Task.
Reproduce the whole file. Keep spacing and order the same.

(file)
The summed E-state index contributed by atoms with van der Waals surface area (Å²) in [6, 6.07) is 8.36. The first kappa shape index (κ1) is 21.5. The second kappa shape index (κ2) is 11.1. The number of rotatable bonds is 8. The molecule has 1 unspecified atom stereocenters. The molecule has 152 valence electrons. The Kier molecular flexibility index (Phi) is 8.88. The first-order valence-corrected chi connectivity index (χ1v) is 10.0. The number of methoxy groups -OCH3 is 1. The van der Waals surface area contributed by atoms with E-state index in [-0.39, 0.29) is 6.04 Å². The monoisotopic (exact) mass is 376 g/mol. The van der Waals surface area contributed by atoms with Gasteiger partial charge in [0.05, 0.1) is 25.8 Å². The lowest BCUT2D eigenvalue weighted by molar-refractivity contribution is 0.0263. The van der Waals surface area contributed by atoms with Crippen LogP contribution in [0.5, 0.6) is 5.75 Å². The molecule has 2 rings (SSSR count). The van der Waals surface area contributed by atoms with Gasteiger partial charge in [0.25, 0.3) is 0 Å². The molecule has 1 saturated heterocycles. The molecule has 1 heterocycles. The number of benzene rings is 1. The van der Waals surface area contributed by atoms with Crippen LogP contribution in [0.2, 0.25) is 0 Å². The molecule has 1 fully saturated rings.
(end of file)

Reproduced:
The summed E-state index contributed by atoms with van der Waals surface area (Å²) in [6, 6.07) is 8.36. The first kappa shape index (κ1) is 21.5. The second kappa shape index (κ2) is 11.1. The number of rotatable bonds is 8. The molecule has 1 unspecified atom stereocenters. The molecule has 152 valence electrons. The Kier molecular flexibility index (Phi) is 8.88. The first-order valence-corrected chi connectivity index (χ1v) is 10.0. The number of methoxy groups -OCH3 is 1. The van der Waals surface area contributed by atoms with E-state index in [-0.39, 0.29) is 6.04 Å². The monoisotopic (exact) mass is 376 g/mol. The van der Waals surface area contributed by atoms with Gasteiger partial charge in [0.05, 0.1) is 25.8 Å². The lowest BCUT2D eigenvalue weighted by molar-refractivity contribution is 0.0263. The van der Waals surface area contributed by atoms with Crippen LogP contribution in [0.5, 0.6) is 5.75 Å². The molecule has 2 rings (SSSR count). The van der Waals surface area contributed by atoms with Gasteiger partial charge in [0.25, 0.3) is 0 Å². The molecule has 1 saturated heterocycles. The molecule has 1 heterocycles. The number of benzene rings is 1. The van der Waals surface area contributed by atoms with Crippen LogP contribution in [0.2, 0.25) is 0 Å². The molecule has 1 fully saturated rings.